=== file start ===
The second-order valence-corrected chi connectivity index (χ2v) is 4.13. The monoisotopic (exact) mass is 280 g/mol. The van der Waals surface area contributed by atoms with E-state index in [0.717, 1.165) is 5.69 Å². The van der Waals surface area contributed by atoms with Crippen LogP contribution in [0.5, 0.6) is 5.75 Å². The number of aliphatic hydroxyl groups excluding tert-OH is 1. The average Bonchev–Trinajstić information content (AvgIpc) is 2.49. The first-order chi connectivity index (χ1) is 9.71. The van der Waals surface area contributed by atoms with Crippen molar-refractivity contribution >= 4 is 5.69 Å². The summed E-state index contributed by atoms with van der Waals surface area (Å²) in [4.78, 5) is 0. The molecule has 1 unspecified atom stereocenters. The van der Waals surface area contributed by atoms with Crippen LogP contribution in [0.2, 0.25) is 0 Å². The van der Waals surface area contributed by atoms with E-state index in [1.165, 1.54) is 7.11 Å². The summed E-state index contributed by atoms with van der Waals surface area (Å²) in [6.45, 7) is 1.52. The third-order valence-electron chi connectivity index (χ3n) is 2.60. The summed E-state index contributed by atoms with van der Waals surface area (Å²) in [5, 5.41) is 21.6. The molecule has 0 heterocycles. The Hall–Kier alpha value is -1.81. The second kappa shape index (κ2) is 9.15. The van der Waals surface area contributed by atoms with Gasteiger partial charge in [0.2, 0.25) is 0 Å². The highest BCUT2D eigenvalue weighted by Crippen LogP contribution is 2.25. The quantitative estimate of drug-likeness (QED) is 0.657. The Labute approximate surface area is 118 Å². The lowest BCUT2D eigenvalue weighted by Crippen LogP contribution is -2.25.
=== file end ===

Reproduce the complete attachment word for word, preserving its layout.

The second-order valence-corrected chi connectivity index (χ2v) is 4.13. The monoisotopic (exact) mass is 280 g/mol. The van der Waals surface area contributed by atoms with E-state index in [0.717, 1.165) is 5.69 Å². The van der Waals surface area contributed by atoms with Crippen LogP contribution in [0.5, 0.6) is 5.75 Å². The number of aliphatic hydroxyl groups excluding tert-OH is 1. The average Bonchev–Trinajstić information content (AvgIpc) is 2.49. The first-order chi connectivity index (χ1) is 9.71. The van der Waals surface area contributed by atoms with Crippen molar-refractivity contribution >= 4 is 5.69 Å². The summed E-state index contributed by atoms with van der Waals surface area (Å²) in [4.78, 5) is 0. The molecule has 1 unspecified atom stereocenters. The van der Waals surface area contributed by atoms with Crippen LogP contribution in [0.2, 0.25) is 0 Å². The van der Waals surface area contributed by atoms with E-state index in [1.165, 1.54) is 7.11 Å². The summed E-state index contributed by atoms with van der Waals surface area (Å²) in [6.45, 7) is 1.52. The third-order valence-electron chi connectivity index (χ3n) is 2.60. The summed E-state index contributed by atoms with van der Waals surface area (Å²) in [5, 5.41) is 21.6. The molecule has 0 heterocycles. The Hall–Kier alpha value is -1.81. The second kappa shape index (κ2) is 9.15. The van der Waals surface area contributed by atoms with Gasteiger partial charge in [0.2, 0.25) is 0 Å². The highest BCUT2D eigenvalue weighted by Crippen LogP contribution is 2.25. The quantitative estimate of drug-likeness (QED) is 0.657. The Labute approximate surface area is 118 Å². The lowest BCUT2D eigenvalue weighted by Crippen LogP contribution is -2.25.